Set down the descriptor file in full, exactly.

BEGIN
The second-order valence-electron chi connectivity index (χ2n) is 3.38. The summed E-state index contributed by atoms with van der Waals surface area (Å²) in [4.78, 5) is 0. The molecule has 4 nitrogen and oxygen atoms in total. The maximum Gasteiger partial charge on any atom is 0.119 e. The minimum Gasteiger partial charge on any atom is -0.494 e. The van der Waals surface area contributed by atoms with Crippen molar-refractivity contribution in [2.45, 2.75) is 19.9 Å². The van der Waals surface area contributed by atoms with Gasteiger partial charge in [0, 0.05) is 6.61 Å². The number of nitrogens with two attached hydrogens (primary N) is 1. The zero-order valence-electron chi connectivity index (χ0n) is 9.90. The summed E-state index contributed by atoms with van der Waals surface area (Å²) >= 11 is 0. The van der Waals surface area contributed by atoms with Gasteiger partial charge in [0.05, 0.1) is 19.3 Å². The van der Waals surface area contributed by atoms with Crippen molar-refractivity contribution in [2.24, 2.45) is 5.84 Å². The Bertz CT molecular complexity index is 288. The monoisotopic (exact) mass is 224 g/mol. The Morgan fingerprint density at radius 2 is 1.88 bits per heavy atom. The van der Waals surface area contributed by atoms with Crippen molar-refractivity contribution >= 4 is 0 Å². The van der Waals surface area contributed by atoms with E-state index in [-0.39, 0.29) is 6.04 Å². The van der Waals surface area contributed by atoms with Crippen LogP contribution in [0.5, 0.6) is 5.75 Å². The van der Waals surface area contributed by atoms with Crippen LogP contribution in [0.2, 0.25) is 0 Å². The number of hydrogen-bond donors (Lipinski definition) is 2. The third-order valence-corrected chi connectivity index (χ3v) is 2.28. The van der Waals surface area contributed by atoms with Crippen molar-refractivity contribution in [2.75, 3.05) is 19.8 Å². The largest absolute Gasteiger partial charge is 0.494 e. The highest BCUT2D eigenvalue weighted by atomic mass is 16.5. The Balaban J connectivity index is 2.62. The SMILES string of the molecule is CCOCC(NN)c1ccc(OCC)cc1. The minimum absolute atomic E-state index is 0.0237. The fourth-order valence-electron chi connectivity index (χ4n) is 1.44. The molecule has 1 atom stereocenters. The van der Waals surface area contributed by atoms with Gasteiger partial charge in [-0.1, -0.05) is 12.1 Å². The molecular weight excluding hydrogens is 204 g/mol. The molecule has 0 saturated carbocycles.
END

The second-order valence-electron chi connectivity index (χ2n) is 3.38. The summed E-state index contributed by atoms with van der Waals surface area (Å²) in [4.78, 5) is 0. The molecule has 4 nitrogen and oxygen atoms in total. The maximum Gasteiger partial charge on any atom is 0.119 e. The minimum Gasteiger partial charge on any atom is -0.494 e. The van der Waals surface area contributed by atoms with Crippen molar-refractivity contribution in [2.45, 2.75) is 19.9 Å². The van der Waals surface area contributed by atoms with Gasteiger partial charge in [0, 0.05) is 6.61 Å². The number of nitrogens with two attached hydrogens (primary N) is 1. The zero-order valence-electron chi connectivity index (χ0n) is 9.90. The summed E-state index contributed by atoms with van der Waals surface area (Å²) >= 11 is 0. The van der Waals surface area contributed by atoms with Gasteiger partial charge in [0.05, 0.1) is 19.3 Å². The van der Waals surface area contributed by atoms with Crippen molar-refractivity contribution in [2.24, 2.45) is 5.84 Å². The Bertz CT molecular complexity index is 288. The monoisotopic (exact) mass is 224 g/mol. The Morgan fingerprint density at radius 2 is 1.88 bits per heavy atom. The van der Waals surface area contributed by atoms with Crippen molar-refractivity contribution >= 4 is 0 Å². The van der Waals surface area contributed by atoms with E-state index in [-0.39, 0.29) is 6.04 Å². The van der Waals surface area contributed by atoms with Crippen LogP contribution in [0.5, 0.6) is 5.75 Å². The van der Waals surface area contributed by atoms with Crippen LogP contribution in [0.2, 0.25) is 0 Å². The number of hydrogen-bond donors (Lipinski definition) is 2. The third-order valence-corrected chi connectivity index (χ3v) is 2.28. The van der Waals surface area contributed by atoms with Crippen molar-refractivity contribution in [2.75, 3.05) is 19.8 Å². The largest absolute Gasteiger partial charge is 0.494 e. The highest BCUT2D eigenvalue weighted by atomic mass is 16.5. The Balaban J connectivity index is 2.62. The SMILES string of the molecule is CCOCC(NN)c1ccc(OCC)cc1. The minimum absolute atomic E-state index is 0.0237. The fourth-order valence-electron chi connectivity index (χ4n) is 1.44. The molecule has 1 atom stereocenters. The van der Waals surface area contributed by atoms with Gasteiger partial charge in [-0.1, -0.05) is 12.1 Å². The molecular weight excluding hydrogens is 204 g/mol. The molecule has 0 saturated carbocycles.